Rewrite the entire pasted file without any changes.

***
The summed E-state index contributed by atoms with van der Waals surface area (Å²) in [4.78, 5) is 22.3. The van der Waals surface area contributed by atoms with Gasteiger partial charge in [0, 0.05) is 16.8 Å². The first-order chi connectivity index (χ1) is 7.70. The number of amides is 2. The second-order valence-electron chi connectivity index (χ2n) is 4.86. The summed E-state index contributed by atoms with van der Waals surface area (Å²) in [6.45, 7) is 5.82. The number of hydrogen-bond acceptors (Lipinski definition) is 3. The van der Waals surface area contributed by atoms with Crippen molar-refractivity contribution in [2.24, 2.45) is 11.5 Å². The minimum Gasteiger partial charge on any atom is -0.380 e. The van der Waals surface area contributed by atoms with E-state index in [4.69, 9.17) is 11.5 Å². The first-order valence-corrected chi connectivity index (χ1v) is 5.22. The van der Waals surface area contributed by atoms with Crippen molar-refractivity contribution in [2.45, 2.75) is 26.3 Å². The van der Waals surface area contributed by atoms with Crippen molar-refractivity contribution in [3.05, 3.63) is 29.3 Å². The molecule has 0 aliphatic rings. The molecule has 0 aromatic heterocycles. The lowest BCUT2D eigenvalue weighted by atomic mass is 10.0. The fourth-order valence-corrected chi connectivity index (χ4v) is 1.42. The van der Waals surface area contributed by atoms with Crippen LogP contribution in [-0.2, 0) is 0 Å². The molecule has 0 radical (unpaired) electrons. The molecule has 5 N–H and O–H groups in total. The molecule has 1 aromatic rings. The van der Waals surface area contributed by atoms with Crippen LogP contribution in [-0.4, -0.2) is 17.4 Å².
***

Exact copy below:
The summed E-state index contributed by atoms with van der Waals surface area (Å²) in [4.78, 5) is 22.3. The van der Waals surface area contributed by atoms with Gasteiger partial charge in [0, 0.05) is 16.8 Å². The first-order chi connectivity index (χ1) is 7.70. The number of amides is 2. The second-order valence-electron chi connectivity index (χ2n) is 4.86. The summed E-state index contributed by atoms with van der Waals surface area (Å²) in [6.45, 7) is 5.82. The number of hydrogen-bond acceptors (Lipinski definition) is 3. The van der Waals surface area contributed by atoms with Crippen molar-refractivity contribution in [2.24, 2.45) is 11.5 Å². The minimum Gasteiger partial charge on any atom is -0.380 e. The van der Waals surface area contributed by atoms with E-state index in [4.69, 9.17) is 11.5 Å². The first-order valence-corrected chi connectivity index (χ1v) is 5.22. The van der Waals surface area contributed by atoms with Crippen molar-refractivity contribution in [2.45, 2.75) is 26.3 Å². The van der Waals surface area contributed by atoms with Crippen molar-refractivity contribution in [3.05, 3.63) is 29.3 Å². The molecule has 0 aliphatic rings. The molecule has 0 aromatic heterocycles. The lowest BCUT2D eigenvalue weighted by atomic mass is 10.0. The fourth-order valence-corrected chi connectivity index (χ4v) is 1.42. The van der Waals surface area contributed by atoms with Crippen LogP contribution in [-0.2, 0) is 0 Å². The molecule has 0 radical (unpaired) electrons. The molecule has 5 N–H and O–H groups in total. The molecule has 1 aromatic rings. The van der Waals surface area contributed by atoms with Crippen LogP contribution in [-0.4, -0.2) is 17.4 Å².